IBIA welcomes a decision by the IMO’s Maritime Safety Committee to add a new item to its agenda to address concerns about fuel safety, separating the subject from discussions around the implementation of the new 0.50% sulphur limit under MARPOL Annex VI.
The decision was made at the 100th session of MSC held at IMO’s London headquarters in the first week of December. It followed the discussion of a proposal put forward by Liberia and a group of shipping organisations to bring all fuel safety-related requirements of regulation 18 of MARPOL Annex VI under MSC, preferably by developing regulatory amendments to incorporate these provisions within the SOLAS Convention.
The subject was discussed at length at MSC 100 and views were divergent about the best way forward. IBIA urged caution on the proposal to incorporate safety provisions in SOLAS, telling MSC 100 that the proposal was vague with regards to how safety aspects might be incorporated in the regulation. IBIA said the ISO 8217 marine fuel standard, meanwhile, is adaptable and can be updated as and when new information becomes available and is well understood with regards which parameters have an impact on the safe use of fuel.
At present, the minimum 60°C flash point limit for marine fuels is covered both under SOLAS and ISO 8217. That has not, however, prevented fuels with off-spec flashpoint from being supplied to ships. ISO 8217 covers several other safety-related parameters which are routinely tested for and while off-specs do happen, the vast majority of fuels supplied meet the limits.
After a long debate, MSC 100 agreed that while fuel safety was a longstanding existing concern which needed to be carefully addressed, this should not affect Member States’ commitment to implementing the 2020 sulphur limit. It was also agreed that MSC does need to address safety issues and that this will be included in its agenda for MSC 101 as a new item on “Development of further measures to enhance the safety of ships relating to the use of fuel oil”.
Member States and international organisations were invited to submit concrete proposals to MSC 101 under this new agenda item. The scope of work was agreed as follows: “Based on the review of existing safety provisions for fuel oil and information concerning the safety implications associated with the use of fuel oil, develop further measures to enhance the safety of ships relating to the use of fuel oil”. The target completion date is 2021.
Call for more oversight over bunker suppliers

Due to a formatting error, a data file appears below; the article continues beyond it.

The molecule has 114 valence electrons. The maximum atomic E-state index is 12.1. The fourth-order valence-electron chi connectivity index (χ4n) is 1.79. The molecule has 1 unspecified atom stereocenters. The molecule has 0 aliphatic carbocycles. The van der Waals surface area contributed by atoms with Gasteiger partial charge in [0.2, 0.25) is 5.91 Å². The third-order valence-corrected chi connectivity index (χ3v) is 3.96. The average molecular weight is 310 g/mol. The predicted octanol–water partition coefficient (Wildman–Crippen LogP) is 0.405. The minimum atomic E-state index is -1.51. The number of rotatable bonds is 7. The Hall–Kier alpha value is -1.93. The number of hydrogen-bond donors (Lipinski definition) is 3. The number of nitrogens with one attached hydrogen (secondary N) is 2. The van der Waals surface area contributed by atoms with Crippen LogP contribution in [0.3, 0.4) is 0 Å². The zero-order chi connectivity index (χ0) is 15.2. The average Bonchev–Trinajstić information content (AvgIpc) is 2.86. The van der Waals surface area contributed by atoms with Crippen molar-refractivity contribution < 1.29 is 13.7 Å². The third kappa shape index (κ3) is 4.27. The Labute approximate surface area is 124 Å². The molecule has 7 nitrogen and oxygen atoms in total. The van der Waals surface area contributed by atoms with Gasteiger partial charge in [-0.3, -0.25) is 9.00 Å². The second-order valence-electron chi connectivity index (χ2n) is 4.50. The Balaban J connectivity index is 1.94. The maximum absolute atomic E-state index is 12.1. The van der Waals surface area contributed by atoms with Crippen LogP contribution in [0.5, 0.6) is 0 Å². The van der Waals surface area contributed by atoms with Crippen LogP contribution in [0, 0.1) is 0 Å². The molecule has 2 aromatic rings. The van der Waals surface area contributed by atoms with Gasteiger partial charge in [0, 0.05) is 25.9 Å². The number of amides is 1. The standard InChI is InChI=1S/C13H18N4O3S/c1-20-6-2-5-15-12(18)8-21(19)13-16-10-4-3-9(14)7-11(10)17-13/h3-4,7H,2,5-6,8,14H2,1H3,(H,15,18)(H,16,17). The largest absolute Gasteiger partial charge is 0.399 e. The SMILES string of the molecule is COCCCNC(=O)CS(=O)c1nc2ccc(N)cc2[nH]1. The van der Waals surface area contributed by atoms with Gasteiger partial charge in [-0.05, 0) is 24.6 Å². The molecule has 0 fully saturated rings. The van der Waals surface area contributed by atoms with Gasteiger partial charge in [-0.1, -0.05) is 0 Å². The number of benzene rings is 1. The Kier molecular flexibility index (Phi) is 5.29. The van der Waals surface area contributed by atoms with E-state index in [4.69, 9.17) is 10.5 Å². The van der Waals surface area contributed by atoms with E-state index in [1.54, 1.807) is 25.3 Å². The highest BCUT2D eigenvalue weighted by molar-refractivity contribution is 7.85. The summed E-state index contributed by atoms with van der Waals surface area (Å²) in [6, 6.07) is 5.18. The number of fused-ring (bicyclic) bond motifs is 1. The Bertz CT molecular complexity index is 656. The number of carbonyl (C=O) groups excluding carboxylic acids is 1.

Another item discussed was a proposal to require parties to MARPOL Annex VI to establish bunker supplier licensing schemes. At present, they are only required to maintain a register of bunker suppliers.
IBIA told MSC 100: “We support in principle the establishment of bunker supplier licensing schemes. This would help promote a level playing field for suppliers that adhere to best practices.”
MSC agreed, however, that as the requirement is under purview of MARPOL, proposed bunker supplier licensing schemes should be address by the Marine Environment Protection Committee (MEPC).
MSC 100 agreed, however, that a joint-MSC-MEPC circular calling on Member States to take appropriate action to ensure that fuel suppliers under their jurisdiction deliver compliant fuels should be developed by the Sub-Committee on Pollution Prevention and Response (PPR 6), with a view to approval by MEPC 74 and MSC 101.
Enhanced IMO reporting system for fuel oil safety matters
Another element discussed at MSC 100 was a proposal to improve the existing IMO reporting system by creating a new GISIS module for fuel oil safety matters. There was wide support for this, but it was noted that MEPC 73 had already invited interested parties to submit concrete proposals to MEPC 74 for ways to enhance the implementation of Regulation 18 of MARPOL Annex VI, including proposals for ways to enhance the GISIS module for data collection and analysis.
Addressing MSC 100 on the subject, IBIA said: “We agree that the GISIS modules in their current form are not well suited to analysing fuel quality and safety matters and support improvements. We also note, having spent some time looking at GISIS, that the input submitted needs to be vetted as we see many examples of unclear and questionable information included in the GISIS modules now, and this does not help anybody.”
MSC 100 agreed to invite MEPC 74 to advise MSC 101 on improvements to GISIS in this regard.
MEPC 74 has been scheduled to meet from 13-17 May 2019, while MSC 101 has been scheduled to meet from 5-14 June 2019.
Reference: Unni Einemo/IBIA
Source: Maritime Shipping News